Rolling over to the shampoo aisle, I realize it is already jam-packed with about a million other carts. Determined to make my way in, I start pushing forward. And pushed right into grandma in shiny sweatsuit and silver hair. Oh, I dare you, I thought. Just try to get by me. It was the ultimate showdown on wheels and I was begging her to bring it on. Through my eyes, I was suggesting politely that she wait so I could get by because after all I had arrived at the aisle first and made my way in. If she wanted so bad to get out she could just throw it in reverse and roll out the other way. She wouldn’t budge. There was no getting by this woman, who’s years in age were outweighing my waning motivation to surge past her because I had left most my motivation somewhere on a path yesterday around mile 18. Score one for grandma.
Not sure how much more I could take, I made one more stop in the store in the basket aisle. I wanted a new basket. I didn’t need a new basket, I wanted it and on a day like this I was the child and this basket was the candy that I had to have. NOW. With basket in cart, I began to make my way towards the checkout line when my arms, weary with too many miles of resisting headwind and too many yards of pulling with paddles, gave out and my cart began to careen towards a woman in the seasonal aisle. I wanted to sound a warning, a cart out of control message to anyone within a 2 foot radius of my wily wheels, when all of a sudden I found myself helplessly slamming into this woman’s cart which bumped her body right into the display of tiny scarecrows on a stick. She looked at me from behind her glasses. She did not look pleased. I apologized for what surely came across as a very aggressive accident in aisle that shouted seasonal autumn happiness. I was out of place.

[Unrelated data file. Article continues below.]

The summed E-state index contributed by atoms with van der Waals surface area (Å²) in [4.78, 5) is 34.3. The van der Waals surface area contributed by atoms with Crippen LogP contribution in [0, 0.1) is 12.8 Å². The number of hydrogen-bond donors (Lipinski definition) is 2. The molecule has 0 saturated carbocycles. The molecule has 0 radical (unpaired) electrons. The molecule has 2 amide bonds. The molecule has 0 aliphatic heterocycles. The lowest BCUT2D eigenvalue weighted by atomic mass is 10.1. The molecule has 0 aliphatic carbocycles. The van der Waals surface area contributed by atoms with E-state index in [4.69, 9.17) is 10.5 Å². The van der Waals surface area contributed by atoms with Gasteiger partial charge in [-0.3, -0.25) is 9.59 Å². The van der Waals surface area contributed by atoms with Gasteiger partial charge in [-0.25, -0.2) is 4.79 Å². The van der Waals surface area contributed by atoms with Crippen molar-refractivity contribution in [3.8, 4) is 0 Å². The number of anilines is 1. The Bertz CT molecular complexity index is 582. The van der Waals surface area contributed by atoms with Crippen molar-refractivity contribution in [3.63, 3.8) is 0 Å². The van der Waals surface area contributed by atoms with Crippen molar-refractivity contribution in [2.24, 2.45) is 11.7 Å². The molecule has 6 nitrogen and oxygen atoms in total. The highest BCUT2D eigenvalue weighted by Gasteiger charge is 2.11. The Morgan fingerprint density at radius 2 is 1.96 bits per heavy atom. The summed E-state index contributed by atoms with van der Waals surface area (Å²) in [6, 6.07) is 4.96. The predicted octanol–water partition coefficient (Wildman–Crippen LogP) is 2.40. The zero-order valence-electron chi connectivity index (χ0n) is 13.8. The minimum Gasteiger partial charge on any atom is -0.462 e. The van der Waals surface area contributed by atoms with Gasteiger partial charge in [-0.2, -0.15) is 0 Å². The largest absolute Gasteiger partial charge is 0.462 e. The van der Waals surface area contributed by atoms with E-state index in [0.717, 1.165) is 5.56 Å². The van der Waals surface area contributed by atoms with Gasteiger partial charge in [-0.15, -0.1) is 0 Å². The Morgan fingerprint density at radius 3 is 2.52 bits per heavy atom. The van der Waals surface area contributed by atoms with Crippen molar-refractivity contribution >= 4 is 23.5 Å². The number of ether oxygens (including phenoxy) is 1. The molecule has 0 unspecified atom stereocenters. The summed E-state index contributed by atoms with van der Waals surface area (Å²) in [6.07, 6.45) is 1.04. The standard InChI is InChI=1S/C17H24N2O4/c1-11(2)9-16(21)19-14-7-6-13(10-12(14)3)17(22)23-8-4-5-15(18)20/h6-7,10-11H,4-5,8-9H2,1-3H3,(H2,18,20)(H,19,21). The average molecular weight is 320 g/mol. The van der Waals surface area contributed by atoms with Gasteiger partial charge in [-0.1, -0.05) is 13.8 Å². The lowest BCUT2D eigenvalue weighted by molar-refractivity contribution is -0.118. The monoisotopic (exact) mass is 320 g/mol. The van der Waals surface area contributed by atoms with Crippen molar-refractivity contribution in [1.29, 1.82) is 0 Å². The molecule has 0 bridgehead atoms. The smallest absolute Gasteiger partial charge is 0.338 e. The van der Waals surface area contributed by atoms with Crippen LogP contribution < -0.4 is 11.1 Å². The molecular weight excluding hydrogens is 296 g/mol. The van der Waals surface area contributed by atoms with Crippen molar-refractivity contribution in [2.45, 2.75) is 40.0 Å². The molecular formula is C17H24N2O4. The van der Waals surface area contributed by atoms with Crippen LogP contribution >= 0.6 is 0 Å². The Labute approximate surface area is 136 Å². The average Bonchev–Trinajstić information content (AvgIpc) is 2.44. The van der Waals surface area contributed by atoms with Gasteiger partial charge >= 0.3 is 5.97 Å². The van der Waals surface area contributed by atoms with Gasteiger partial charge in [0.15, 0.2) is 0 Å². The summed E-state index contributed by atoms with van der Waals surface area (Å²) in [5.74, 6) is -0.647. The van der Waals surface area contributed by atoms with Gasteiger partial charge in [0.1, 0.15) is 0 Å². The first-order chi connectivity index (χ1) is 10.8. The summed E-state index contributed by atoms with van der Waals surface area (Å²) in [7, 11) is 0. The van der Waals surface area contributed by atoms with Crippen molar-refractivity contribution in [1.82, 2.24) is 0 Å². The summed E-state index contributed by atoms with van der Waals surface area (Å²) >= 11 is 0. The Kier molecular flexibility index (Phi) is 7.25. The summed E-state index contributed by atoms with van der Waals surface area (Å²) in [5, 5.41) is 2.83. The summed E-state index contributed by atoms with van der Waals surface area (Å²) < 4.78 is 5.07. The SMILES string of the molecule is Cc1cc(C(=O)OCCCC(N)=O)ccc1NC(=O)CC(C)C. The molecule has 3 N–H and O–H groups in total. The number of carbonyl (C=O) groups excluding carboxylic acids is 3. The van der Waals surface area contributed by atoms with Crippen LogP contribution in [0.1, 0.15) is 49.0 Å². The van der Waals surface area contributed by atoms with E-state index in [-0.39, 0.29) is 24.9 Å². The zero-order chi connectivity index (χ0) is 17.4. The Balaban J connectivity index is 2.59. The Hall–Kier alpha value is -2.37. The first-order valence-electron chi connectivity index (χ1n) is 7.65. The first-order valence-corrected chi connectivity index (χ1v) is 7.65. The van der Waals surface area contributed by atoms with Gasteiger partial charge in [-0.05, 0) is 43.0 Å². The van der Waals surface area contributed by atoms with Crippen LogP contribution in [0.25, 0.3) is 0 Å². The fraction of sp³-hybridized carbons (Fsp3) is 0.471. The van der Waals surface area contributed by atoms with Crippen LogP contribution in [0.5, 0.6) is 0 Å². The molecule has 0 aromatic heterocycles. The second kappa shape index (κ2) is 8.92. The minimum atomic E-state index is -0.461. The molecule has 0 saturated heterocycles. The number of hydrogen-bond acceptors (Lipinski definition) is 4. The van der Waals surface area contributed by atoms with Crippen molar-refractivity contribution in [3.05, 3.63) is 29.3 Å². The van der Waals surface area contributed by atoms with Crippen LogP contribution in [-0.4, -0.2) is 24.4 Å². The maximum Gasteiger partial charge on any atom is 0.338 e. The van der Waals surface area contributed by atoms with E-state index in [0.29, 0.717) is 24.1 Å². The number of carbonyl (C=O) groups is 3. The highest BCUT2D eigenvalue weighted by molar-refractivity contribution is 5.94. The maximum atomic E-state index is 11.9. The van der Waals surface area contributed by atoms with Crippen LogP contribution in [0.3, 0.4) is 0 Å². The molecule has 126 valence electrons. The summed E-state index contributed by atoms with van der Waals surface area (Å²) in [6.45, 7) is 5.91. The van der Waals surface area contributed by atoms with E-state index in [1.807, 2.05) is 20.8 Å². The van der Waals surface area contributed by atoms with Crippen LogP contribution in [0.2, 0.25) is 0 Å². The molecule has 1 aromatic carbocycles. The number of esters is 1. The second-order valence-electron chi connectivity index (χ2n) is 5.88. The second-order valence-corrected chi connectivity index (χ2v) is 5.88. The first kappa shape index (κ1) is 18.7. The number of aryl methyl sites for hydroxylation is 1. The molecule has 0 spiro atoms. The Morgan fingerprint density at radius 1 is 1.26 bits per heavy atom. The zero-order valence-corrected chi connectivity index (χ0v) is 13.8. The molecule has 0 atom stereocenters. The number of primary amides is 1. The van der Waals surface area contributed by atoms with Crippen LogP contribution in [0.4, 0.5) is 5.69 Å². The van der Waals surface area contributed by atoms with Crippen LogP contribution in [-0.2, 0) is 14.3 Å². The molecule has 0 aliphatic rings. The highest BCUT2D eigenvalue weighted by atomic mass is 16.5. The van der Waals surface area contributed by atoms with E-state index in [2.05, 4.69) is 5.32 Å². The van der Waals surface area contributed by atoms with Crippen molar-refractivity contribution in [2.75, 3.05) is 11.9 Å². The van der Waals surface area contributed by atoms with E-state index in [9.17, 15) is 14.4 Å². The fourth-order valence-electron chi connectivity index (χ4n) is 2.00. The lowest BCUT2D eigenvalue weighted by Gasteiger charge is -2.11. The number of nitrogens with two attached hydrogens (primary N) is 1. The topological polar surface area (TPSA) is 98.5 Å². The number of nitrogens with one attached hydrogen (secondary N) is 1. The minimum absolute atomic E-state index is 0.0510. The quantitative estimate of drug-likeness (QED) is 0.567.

After checking out, I nearly blew a bicep muscle trying to steer the wayward cart through the parking lot. With bags safely in the back of my car, I locked myself into the front seat, sitting down exhausted. I thought Wal-Mart was supposed to be an easy, mindless trip. I felt worse than when I started. And there’s searing pain in my upper arms and a screaming pain in my head.
When I returned to work, my desk was where I left it and my work had not picked up and left. Back to song writing, and program managing, and phone answering, and trying to pull something productive and useful out of this tired mind. But alas, there’s less than 4 weeks to go until that Hawaii thing. And I’ll make it through. As long as I don’t take too many more trips to Wal-Mart.